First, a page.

From Mono Lake to Death Valley:
An Artistic Exploration of Water from Ice Age to Arid Desert

At the end of the last Ice Age, water flowing from the eastern Sierra created a lush lake and river system stretching from Mono Lake to Death Valley. Suggestions of this ancient watershed survive as a series of dry lakebeds connected by the now dry Owens River. The drier post-Ice Age climate transformed this region into the spectacular desert we know today as Owens Valley and Death Valley.

Offered by Stanford University's Continuing Education department in the spring of 2000, From Mono Lake to Death Valley was a lecture/field workshop to re-imagine and trace this ancient lake and river system with a series of land-art works created during a four-day field trip. The course included Sierra geologic history, a survey of major land-art practitioners, and a field trip, during which site-specific installations were created at compelling locations along the water's ancient pathway.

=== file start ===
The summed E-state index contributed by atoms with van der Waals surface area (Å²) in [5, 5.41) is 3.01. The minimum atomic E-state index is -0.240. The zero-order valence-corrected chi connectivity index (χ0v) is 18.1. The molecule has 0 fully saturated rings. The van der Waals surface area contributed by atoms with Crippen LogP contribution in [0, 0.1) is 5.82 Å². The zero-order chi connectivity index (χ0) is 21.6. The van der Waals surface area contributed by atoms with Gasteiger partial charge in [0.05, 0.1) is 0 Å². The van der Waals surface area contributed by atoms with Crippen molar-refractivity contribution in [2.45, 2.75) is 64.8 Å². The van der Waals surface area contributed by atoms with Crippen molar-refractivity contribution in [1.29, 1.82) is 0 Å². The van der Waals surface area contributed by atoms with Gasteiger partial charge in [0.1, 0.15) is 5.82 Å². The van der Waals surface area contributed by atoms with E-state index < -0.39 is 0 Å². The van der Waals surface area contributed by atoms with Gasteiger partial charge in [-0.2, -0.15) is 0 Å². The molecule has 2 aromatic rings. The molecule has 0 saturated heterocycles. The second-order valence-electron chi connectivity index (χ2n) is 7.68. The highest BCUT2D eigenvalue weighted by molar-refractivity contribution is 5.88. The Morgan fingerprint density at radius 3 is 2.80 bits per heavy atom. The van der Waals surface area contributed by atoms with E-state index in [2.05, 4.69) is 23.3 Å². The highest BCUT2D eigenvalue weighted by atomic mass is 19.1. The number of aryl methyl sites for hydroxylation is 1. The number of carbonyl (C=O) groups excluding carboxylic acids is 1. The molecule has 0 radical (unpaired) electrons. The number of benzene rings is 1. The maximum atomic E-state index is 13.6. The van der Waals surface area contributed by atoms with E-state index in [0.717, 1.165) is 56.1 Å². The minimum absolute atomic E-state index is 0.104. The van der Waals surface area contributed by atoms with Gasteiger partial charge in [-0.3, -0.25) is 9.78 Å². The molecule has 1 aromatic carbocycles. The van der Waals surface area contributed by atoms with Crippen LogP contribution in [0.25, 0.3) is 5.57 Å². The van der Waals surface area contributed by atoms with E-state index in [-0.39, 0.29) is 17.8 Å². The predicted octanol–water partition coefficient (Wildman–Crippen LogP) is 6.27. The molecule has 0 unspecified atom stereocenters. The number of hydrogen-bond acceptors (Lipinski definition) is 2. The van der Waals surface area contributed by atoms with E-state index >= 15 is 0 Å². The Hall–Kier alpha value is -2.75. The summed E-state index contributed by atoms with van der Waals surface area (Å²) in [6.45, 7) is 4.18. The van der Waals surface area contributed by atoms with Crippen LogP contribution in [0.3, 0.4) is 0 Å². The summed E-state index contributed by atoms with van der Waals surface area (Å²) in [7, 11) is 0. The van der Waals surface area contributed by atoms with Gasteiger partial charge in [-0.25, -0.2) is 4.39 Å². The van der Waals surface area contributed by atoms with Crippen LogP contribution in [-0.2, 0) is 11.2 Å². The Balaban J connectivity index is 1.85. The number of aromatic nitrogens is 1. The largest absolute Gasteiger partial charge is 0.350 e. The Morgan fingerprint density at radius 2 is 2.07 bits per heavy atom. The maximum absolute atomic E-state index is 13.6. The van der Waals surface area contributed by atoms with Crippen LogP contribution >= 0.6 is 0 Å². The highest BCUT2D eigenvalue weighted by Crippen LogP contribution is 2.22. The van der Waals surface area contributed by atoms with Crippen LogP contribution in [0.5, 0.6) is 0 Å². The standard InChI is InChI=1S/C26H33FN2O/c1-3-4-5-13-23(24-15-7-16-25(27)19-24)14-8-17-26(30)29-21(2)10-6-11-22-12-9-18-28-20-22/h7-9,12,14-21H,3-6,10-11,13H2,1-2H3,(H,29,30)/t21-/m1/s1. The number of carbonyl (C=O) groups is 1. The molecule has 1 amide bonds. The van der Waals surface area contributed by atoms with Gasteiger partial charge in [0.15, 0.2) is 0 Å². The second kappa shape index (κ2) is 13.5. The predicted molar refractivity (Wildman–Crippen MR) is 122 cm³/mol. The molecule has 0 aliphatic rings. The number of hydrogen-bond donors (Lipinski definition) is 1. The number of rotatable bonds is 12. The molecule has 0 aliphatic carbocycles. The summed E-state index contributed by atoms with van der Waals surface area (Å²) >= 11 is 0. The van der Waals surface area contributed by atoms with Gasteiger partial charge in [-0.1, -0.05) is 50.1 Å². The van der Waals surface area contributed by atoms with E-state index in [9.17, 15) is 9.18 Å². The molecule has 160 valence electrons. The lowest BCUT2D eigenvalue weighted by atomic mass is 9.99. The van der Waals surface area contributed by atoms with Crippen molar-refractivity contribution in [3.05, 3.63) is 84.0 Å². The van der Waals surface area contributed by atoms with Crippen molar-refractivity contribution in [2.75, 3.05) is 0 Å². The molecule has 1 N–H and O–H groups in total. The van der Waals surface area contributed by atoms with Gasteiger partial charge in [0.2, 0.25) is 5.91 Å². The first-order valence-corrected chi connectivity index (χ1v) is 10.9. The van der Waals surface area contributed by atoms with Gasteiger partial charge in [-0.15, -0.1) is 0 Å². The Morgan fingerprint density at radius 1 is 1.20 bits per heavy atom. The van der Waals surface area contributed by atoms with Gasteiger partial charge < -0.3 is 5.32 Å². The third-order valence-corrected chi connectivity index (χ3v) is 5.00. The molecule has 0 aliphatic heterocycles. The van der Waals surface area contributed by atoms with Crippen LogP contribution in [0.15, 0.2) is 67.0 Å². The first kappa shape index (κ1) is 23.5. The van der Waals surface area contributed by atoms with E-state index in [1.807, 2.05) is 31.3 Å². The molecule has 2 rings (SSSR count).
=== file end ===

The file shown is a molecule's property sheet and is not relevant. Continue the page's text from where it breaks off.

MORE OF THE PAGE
This course was taught by Stanford geology professor, Elizabeth Miller, PhD, and artists Jim Mason and Mark Brest van Kempen.

The statements and images for this web site were provided by the participants in the From Mono Lake to Death Valley class as an opportunity to document and discuss their work. These web pages were designed and produced by Kyra Rice and Eric Hulteen.